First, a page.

Technically it shouldn't go anywhere in the code I posted. He said he was using a static helper method. He'd put it in whatever class he wants. I added a dummy class to hold it. –  Trevor Elliott Dec 14 '11 at 19:48

It is possible... if you define a common base class containing the common methods, and make Objects A, B, and C subclasses of the base. Your static helper method can then use the base class as its parameter type, and any of the sub-types can be passed into it.

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For another option there is also of dynamic typing. Although this option should work for you, I would definitely try to use an interface or base class as the others have mentioned.

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an interface is your best option I believe,

public interface ISomeGoodNameForCommonProperies 
{
  string Name {get;set;}
  string Signature {get;set;}
  string Checksum {get;set;}
}

public class X : ISomeGoodNameForCommonProperies 
{
  string Name {get;set;}
  string Signature {get;set;}
  string Checksum {get;set;}
  ...
}

public class Y : ISomeGoodNameForCommonProperies 
{
  string Name {get;set;}
  string Signature {get;set;}
  string Checksum {get;set;}
  ...
}

public class Z : ISomeGoodNameForCommonProperies 
{
  string Name {get;set;}
  string Signature {get;set;}
  string Checksum {get;set;}
  ...
}

your helper method then, would take ISomeGoodNameForCommonProperies

public object MyHelperMethod(ISomeGoodNameForCommonProperies myObject)
{
  ...
}

inheritance would work of course, however I would avoid base classes unless it makes sense for the objects you are trying to create. the question you should be asking yourself, can X, Y, and Z be defined as some type of a different object O? if so go ahead and create O and inherent from it. If these 3 properties you have in common are not enough to define a logical entity but they need to be grouped together for practical reason, an interface is your best option.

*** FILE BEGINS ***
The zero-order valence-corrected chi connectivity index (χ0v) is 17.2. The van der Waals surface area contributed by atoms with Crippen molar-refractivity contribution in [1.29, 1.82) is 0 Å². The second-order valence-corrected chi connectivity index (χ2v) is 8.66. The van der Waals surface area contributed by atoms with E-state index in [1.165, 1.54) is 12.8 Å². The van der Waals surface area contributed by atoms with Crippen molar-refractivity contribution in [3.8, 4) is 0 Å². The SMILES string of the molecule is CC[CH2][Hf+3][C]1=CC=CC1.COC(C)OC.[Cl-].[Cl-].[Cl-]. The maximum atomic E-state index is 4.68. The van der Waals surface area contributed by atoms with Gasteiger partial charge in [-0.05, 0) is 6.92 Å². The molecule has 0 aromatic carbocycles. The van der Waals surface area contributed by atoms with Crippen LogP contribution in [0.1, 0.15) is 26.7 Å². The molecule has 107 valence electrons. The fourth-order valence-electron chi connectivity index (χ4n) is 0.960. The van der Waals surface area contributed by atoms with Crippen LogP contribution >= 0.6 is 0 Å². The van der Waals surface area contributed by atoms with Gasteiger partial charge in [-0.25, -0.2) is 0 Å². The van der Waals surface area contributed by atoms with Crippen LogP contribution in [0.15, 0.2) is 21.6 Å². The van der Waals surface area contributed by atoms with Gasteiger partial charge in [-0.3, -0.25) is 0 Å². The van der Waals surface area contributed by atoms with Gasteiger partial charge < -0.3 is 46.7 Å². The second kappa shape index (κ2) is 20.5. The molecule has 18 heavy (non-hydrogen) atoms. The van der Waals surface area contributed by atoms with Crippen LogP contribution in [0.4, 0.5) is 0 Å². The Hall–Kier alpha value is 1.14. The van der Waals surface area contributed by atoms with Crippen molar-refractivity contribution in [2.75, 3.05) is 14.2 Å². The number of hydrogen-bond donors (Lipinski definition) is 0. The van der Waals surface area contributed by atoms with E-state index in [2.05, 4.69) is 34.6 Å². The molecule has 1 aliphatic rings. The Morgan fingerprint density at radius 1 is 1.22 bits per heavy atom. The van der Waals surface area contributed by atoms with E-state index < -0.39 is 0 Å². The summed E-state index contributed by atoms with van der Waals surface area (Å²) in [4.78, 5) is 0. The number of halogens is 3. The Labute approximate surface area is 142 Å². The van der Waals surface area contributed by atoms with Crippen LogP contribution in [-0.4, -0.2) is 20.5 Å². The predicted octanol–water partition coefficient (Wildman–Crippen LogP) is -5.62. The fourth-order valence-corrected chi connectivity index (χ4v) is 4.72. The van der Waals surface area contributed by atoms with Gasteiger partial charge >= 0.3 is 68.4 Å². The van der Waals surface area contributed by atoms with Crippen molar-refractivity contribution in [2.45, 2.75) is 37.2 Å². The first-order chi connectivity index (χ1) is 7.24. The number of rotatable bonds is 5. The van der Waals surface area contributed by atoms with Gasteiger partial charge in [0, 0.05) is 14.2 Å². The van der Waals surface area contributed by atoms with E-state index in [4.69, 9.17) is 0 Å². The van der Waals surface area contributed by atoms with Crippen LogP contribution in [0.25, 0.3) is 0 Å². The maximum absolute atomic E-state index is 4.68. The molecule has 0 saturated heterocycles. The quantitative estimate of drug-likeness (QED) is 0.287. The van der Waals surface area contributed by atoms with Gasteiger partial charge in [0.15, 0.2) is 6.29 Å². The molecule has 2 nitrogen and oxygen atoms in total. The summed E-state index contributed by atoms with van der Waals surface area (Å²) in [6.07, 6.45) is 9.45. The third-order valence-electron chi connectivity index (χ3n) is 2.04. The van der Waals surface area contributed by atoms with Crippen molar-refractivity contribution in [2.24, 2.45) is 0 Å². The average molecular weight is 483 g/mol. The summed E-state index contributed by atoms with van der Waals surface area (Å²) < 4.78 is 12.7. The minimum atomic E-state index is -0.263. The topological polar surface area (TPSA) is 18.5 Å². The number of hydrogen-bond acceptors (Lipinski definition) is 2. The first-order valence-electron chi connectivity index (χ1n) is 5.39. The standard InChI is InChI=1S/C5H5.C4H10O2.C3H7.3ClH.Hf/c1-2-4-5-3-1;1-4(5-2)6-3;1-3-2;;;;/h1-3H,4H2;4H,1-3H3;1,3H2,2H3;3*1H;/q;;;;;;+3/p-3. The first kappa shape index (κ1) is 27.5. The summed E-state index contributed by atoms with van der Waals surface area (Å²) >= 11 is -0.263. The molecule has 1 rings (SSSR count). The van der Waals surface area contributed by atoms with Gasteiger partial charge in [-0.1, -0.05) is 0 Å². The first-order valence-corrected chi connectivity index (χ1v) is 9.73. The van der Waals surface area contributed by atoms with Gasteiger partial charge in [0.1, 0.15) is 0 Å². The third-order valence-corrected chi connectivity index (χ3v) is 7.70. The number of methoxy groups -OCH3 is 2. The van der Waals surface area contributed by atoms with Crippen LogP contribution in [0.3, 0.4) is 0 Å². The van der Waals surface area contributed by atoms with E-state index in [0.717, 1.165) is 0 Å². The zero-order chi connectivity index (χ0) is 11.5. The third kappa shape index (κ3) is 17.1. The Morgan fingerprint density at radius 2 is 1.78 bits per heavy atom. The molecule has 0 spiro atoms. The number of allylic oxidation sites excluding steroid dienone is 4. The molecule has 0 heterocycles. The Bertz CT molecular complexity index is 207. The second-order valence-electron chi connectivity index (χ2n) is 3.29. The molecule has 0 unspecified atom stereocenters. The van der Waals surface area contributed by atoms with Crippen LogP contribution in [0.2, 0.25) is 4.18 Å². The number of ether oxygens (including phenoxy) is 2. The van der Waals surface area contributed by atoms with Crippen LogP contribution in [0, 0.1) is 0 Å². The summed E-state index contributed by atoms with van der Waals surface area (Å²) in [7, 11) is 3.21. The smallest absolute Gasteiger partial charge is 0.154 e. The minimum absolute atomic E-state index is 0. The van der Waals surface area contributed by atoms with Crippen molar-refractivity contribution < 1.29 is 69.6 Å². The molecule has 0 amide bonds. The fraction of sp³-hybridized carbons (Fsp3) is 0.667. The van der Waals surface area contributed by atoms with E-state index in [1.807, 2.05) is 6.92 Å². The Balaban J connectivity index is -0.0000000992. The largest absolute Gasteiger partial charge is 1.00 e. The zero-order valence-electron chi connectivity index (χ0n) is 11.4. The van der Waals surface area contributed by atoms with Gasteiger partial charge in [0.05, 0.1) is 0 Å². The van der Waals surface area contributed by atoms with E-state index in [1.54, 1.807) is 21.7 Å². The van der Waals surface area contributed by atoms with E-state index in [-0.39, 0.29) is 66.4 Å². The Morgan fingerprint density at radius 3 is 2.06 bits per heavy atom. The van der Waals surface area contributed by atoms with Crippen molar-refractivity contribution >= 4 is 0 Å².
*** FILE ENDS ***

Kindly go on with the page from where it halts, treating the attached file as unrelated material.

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You can use inheritance.

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There are two approaches to this problem:

Create a base class that has all these common properties and derive the others from it.

public abstract class MyBaseClass
{
    public string Name { get; set; }
    public string Signature { get; set; }
    public int Checksum { get; set; }
}

public class ClassX : MyBaseClass
{
    // Add the other properties here
}

public class ClassY : MyBaseClass
{
    // Add the other properties here
}

public class ClassZ : MyBaseClass
{
    // Add the other properties here
}

Your helper method will have a parameter of type MyBaseClass:

public void MyHelperMethod(MyBaseClass obj)
{
    // Do something with obj.Name, obj.Siganture and obj.Checksum
}

It would also be a good idea to place the helper method in MyBaseClass, but without parameters, since now it can access the properties directly:

public abstract class MyBaseClass
{
    public string Name { get; set; }
    public string Signature { get; set; }
    public int Checksum { get; set; }

    public void CreateChecksum() // Your helper method
    {
        Checksum = Name.GetHashCode() ^ Signature.GetHashCode();
    }
}

Then you can call it directly from your objects:

objA.CreateChecksum();
objB.CreateChecksum();
objB.CreateChecksum();

Or define an interface that your three classes implement:

public interface IMyInterface
{
    string Name { get; set; }
    string Signature { get; set; }
    int Checksum { get; set; }
}

public class ClassX : IMyInterface
{
        public string Name { get; set; }
        public string Signature { get; set; }
        public int Checksum { get; set; }
    // Add the other properties here
}

public class ClassY : IMyInterface
{
        public string Name { get; set; }
        public string Signature { get; set; }
        public int Checksum { get; set; }
    // Add the other properties here
}

public class ClassZ : IMyInterface
{
        public string Name { get; set; }
        public string Signature { get; set; }
        public int Checksum { get; set; }
    // Add the other properties here
}

Your helper method will have a parameter of type IMyInterface:

public void MyHelperMethod(IMyInterface obj)
{
    // Do something with obj.Name, obj.Siganture and obj.Checksum
}

You can call MyHelperMethod like this

MyHelperMethod(objA);
MyHelperMethod(objB);
MyHelperMethod(objC);